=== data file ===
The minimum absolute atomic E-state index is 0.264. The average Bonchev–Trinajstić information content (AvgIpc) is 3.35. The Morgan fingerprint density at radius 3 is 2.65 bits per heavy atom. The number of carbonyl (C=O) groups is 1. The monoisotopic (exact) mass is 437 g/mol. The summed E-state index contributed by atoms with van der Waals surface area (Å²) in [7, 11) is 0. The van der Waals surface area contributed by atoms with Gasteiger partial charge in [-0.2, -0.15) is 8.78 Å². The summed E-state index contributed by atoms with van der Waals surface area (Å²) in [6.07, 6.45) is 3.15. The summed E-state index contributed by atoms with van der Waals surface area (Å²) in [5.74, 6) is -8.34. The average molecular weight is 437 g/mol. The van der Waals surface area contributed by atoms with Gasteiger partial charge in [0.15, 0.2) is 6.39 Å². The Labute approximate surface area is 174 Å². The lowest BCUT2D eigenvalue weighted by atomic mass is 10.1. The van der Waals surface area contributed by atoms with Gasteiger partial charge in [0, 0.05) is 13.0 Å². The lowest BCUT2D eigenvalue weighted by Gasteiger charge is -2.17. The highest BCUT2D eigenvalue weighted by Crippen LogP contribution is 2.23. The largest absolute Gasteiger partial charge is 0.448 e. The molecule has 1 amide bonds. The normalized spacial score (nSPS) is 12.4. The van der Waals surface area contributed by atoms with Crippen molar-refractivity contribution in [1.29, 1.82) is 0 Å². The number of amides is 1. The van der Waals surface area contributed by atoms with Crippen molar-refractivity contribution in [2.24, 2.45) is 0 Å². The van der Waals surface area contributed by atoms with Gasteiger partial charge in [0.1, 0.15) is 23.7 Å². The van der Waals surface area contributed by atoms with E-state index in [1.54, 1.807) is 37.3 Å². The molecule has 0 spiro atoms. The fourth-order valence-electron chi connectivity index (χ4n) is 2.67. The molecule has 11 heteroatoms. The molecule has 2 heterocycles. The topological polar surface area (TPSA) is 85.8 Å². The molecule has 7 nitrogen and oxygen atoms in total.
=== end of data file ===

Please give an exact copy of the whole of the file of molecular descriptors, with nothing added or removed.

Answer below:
The minimum absolute atomic E-state index is 0.264. The average Bonchev–Trinajstić information content (AvgIpc) is 3.35. The Morgan fingerprint density at radius 3 is 2.65 bits per heavy atom. The number of carbonyl (C=O) groups is 1. The monoisotopic (exact) mass is 437 g/mol. The summed E-state index contributed by atoms with van der Waals surface area (Å²) in [7, 11) is 0. The van der Waals surface area contributed by atoms with Gasteiger partial charge in [-0.2, -0.15) is 8.78 Å². The summed E-state index contributed by atoms with van der Waals surface area (Å²) in [6.07, 6.45) is 3.15. The summed E-state index contributed by atoms with van der Waals surface area (Å²) in [5.74, 6) is -8.34. The average molecular weight is 437 g/mol. The van der Waals surface area contributed by atoms with Gasteiger partial charge in [0.15, 0.2) is 6.39 Å². The Labute approximate surface area is 174 Å². The lowest BCUT2D eigenvalue weighted by atomic mass is 10.1. The van der Waals surface area contributed by atoms with Gasteiger partial charge in [0, 0.05) is 13.0 Å². The lowest BCUT2D eigenvalue weighted by Gasteiger charge is -2.17. The highest BCUT2D eigenvalue weighted by Crippen LogP contribution is 2.23. The largest absolute Gasteiger partial charge is 0.448 e. The molecule has 1 amide bonds. The normalized spacial score (nSPS) is 12.4. The van der Waals surface area contributed by atoms with Crippen molar-refractivity contribution in [1.29, 1.82) is 0 Å². The number of amides is 1. The van der Waals surface area contributed by atoms with Crippen molar-refractivity contribution in [2.24, 2.45) is 0 Å². The van der Waals surface area contributed by atoms with Gasteiger partial charge in [0.1, 0.15) is 23.7 Å². The van der Waals surface area contributed by atoms with E-state index in [1.54, 1.807) is 37.3 Å². The molecule has 0 spiro atoms. The fourth-order valence-electron chi connectivity index (χ4n) is 2.67. The molecule has 11 heteroatoms. The molecule has 2 heterocycles. The topological polar surface area (TPSA) is 85.8 Å². The molecule has 7 nitrogen and oxygen atoms in total.